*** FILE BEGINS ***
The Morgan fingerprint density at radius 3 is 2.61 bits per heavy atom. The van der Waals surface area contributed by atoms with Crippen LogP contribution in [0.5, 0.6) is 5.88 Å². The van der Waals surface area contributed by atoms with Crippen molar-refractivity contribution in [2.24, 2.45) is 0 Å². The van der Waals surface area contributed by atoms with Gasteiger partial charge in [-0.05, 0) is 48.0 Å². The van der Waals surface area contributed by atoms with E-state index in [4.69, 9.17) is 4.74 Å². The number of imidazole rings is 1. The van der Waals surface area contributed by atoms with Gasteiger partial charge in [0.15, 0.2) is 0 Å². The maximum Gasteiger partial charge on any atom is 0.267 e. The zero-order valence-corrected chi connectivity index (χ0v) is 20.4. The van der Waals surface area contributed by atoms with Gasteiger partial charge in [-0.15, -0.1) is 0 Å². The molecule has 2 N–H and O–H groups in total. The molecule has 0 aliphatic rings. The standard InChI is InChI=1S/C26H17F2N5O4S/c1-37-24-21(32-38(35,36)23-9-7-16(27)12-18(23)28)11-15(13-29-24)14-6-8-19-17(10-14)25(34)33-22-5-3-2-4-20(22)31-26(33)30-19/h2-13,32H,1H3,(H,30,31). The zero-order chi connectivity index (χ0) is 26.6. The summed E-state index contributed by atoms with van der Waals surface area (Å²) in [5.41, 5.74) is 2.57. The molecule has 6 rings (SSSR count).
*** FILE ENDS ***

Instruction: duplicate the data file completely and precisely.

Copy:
The Morgan fingerprint density at radius 3 is 2.61 bits per heavy atom. The van der Waals surface area contributed by atoms with Crippen LogP contribution in [0.5, 0.6) is 5.88 Å². The van der Waals surface area contributed by atoms with Crippen molar-refractivity contribution in [2.24, 2.45) is 0 Å². The van der Waals surface area contributed by atoms with Gasteiger partial charge in [-0.05, 0) is 48.0 Å². The van der Waals surface area contributed by atoms with E-state index in [4.69, 9.17) is 4.74 Å². The number of imidazole rings is 1. The van der Waals surface area contributed by atoms with Gasteiger partial charge in [0.15, 0.2) is 0 Å². The maximum Gasteiger partial charge on any atom is 0.267 e. The zero-order valence-corrected chi connectivity index (χ0v) is 20.4. The van der Waals surface area contributed by atoms with Gasteiger partial charge in [-0.15, -0.1) is 0 Å². The molecule has 2 N–H and O–H groups in total. The molecule has 0 aliphatic rings. The standard InChI is InChI=1S/C26H17F2N5O4S/c1-37-24-21(32-38(35,36)23-9-7-16(27)12-18(23)28)11-15(13-29-24)14-6-8-19-17(10-14)25(34)33-22-5-3-2-4-20(22)31-26(33)30-19/h2-13,32H,1H3,(H,30,31). The zero-order chi connectivity index (χ0) is 26.6. The summed E-state index contributed by atoms with van der Waals surface area (Å²) in [5.41, 5.74) is 2.57. The molecule has 6 rings (SSSR count).